This is a resource provided by Orange, whose curriculum we use for teaching. Parents, read this!
1. We’re Teaching this.
Branding- it’s everywhere. You can’t turn on the TV or drive down the street without seeing hundreds of ads and billboards. Companies spend millions of dollars trying to shape how YOU see THEM, developing their brand. But what about the Church? What are WE known for? Philippians chapter 2, has a lot to say about the way we love others. As we unpack this chapter, we discover that our love for people, both inside and outside the church, ultimately determines what we are known for—our brand.
2. Think About This
From Losing Your Marbles / Playing for Keeps by Reggie Joiner, Kristen Ivy, Elizabeth Hansen
I remember a few years ago when I was leading a small group and one of the girls had stopped attending. I knew she was making some unwise choices related to drinking, and she was choosing not to come to church anymore because she didn’t want to feel judged. But here’s the interesting thing: she still liked hanging out. We would meet from time to time, at Starbucks, at a school event,—anywhere that she knew we would have fun. And
in those moments, I didn’t talk about her decisions. She knew what I thought. But I knew at that juncture in her life, it was more important to have fun and stay connected than to continue reminding her of something she already knew.
Hint: most kids and teenagers shut down when you take the eye-to-eye, “let’s talk about what’s going on” approach, they tend to talk when they’re engaged in a fun activity, not making eye contact, and feel in control of the agenda.
If you’re a parent, you may need to set aside time with your kids when you agree not to discuss their issues. This can be especially true if they are in a tough season of life. When the tension is high, you need a scheduled break—just to have fun together.
It’s not that fun is the most important thing. If you give teenagers words and stories that are boring, they may not care. If you belong to a tribe that never laughs, they won’t want to be a part of it.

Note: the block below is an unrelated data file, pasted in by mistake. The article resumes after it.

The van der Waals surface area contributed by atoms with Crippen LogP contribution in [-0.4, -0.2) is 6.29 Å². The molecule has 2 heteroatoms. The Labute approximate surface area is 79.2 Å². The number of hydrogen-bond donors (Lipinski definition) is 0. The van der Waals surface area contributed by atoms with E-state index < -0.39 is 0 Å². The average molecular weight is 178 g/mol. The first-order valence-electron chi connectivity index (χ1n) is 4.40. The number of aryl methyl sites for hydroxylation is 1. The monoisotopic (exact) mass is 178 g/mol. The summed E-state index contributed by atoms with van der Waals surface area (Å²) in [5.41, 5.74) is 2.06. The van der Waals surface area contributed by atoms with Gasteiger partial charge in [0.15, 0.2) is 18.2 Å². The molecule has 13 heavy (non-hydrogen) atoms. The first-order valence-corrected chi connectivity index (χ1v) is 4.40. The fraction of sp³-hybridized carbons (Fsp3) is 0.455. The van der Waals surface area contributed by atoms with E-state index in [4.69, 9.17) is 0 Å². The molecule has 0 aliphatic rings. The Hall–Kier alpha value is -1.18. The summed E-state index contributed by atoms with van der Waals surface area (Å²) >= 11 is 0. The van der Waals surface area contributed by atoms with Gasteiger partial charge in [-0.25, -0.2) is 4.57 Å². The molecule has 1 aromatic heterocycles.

So whatever you do this week, make it fun.
3. Try This
When is the last time your family had fun without an agenda? No strings attached, fun? No lesson involved, fun? No obligations to the baseball team, work picnic, church activity or school involved, fun?
Maybe it’s time for that.
Ask your student for ideas on something that they think would be really fun to do as a family. Students tend to engage more when they have some input into which activity is chosen. Say something like this, “I think it’s time we do something fun as a family. How would you feel about planning it?” Some students really like to go to the mall. Others hate it. Some would love to play mini-golf with their family. Others would cringe at the idea. Allowing them to plan the event, offering some ownership, can help students have a positive attitude and prevent the dreaded eye-roll.
As parents, sometimes the idea of a family event can be intimidating. “What if my teenager doesn’t want to be seen in public with me?” That’s the great thing about letting THEM choose. They may choose a big night out but or they may ask for a simple movie night in the house. Choose to have fun together no matter what you do! Simply spending time together as a family without fighting can go a long way in easing the tension between parents and teens.
Make a commitment on your part to do the activity—no agenda, no complaining, and no lecturing. So give them a budget limit, if appropriate, and let them be as creative or as simple as they want
Just have fun together. Remember, the goal is to let students know you not only love them, but you like them and what better way to communicate that than by hanging out with them and having fun?
Get connected to a wider community of parents at www.orangeparents.org.